Tax Credits and Deductions


Tax credits and deductions are two ways to reduce tax liability. Tax credits directly reduce the amount of taxes owed dollar-for-dollar. They benefit all those who owe the tax and, if refundable, may benefit even those who do not.

In contrast, tax deductions (also called exemptions or exclusions) reduce the amount of income that is subject to tax. A dollar of a deduction reduces taxes by only a fraction of a dollar, as determined by the taxpayer’s applicable tax rate. 

Some of these tax preferences are intended to encourage certain types of activity or provide relief for people in certain situations. For example, the medical expense deduction helps people with very high medical bills, the earned income tax credit (EITC) primarily aims to improve the financial position of working families with children, and some tax credits for businesses seeking to encourage economic development in a local jurisdiction.

Medical Expense Deduction

Some taxpayers with high medical expenses can claim a deduction for a portion of those expenses. Older people are more likely than younger people to claim the deduction. For tax year 2018, people can deduct any medical expenses in excess of 7.5 percent of income. Without Congressional action, this threshold will rise to 10 percent for tax year 2019.

Earned Income Tax Credit

The EITC, created in 1975, is a major federal program to assist the working poor. This refundable tax credit has grown into the federal government’s largest antipoverty program. Many states offer their own versions of the federal credit.

The EITC enjoys widespread support. The credit boosts the financial security of working families and increases work incentives. In contrast to some means-tested public benefit programs, receipt of the EITC generally brings no stigma. As a result, the program enjoys a high participation rate.

The current structure of the federal EITC limits its effectiveness at providing financial security and work incentives, particularly for workers with no dependents and for older workers.  The maximum size of the credit for childless workers is much lower—less than $500. Recipients without a qualifying child must be between the ages of 25 and 64 to be eligible, which further limits the EITC’s scope.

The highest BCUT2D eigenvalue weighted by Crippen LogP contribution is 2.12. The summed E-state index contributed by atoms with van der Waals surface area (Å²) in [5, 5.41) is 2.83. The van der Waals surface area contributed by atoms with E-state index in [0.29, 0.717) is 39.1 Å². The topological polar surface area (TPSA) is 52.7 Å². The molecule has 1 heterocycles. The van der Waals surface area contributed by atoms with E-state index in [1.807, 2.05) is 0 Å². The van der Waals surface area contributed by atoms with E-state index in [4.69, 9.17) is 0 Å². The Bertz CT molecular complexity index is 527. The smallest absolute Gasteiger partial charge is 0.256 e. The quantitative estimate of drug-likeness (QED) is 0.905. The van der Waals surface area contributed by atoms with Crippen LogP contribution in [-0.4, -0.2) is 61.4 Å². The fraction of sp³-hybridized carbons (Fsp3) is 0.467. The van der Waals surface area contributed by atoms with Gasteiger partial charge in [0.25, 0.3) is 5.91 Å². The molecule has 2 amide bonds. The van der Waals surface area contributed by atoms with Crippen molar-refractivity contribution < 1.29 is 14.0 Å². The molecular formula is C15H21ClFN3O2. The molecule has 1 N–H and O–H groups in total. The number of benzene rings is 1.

Business tax incentives

Some states and localities offer credits and deductions to businesses as a way to encourage job creation and capital investment. Often governments compete to lure businesses, undermining each other’s efforts. The effectiveness of these incentives is unclear (see also, Chapter 4, Savings and Retirement Security - Retirement Tax Provisions for more information on retirement savings tax incentives; Chapter 7, Health - Expanding Health Care Coverage for more information on tax incentives to expand health coverage; and Chapter 8, Long-Term Services and Supports - Supporting Family Caregivers for more information tax credits to caregivers and incentives for buying private long-term care insurance).


Medical expense deduction

Every effort should be made to keep the threshold for the medical expense deduction as low as possible.

Earned income tax credit (EITC)

Congress and the states should extend the EITC to workers with low incomes regardless of age who have no dependents, provided they are not dependents themselves.

Congress should provide the Internal Revenue Service (IRS) with the revenue necessary to fund education and counseling programs that would encourage eligible taxpayers to obtain the credit. The IRS should increase funding for tax-assistance programs to help workers with low incomes who are eligible to receive the credit.

When states are experiencing surpluses that allow them to cut taxes, they should enact or expand EITCs so that workers with low and moderate incomes and their families can also share in the tax benefits of prosperity.

State and local incentives for businesses

States and localities should carefully evaluate the incentives they offer to attract or retain business since such subsidies must be offset by higher tax burdens on consumers, other taxpayers, and public institutions. Any incentives offered to business should be transparent with respect to costs and beneficiaries.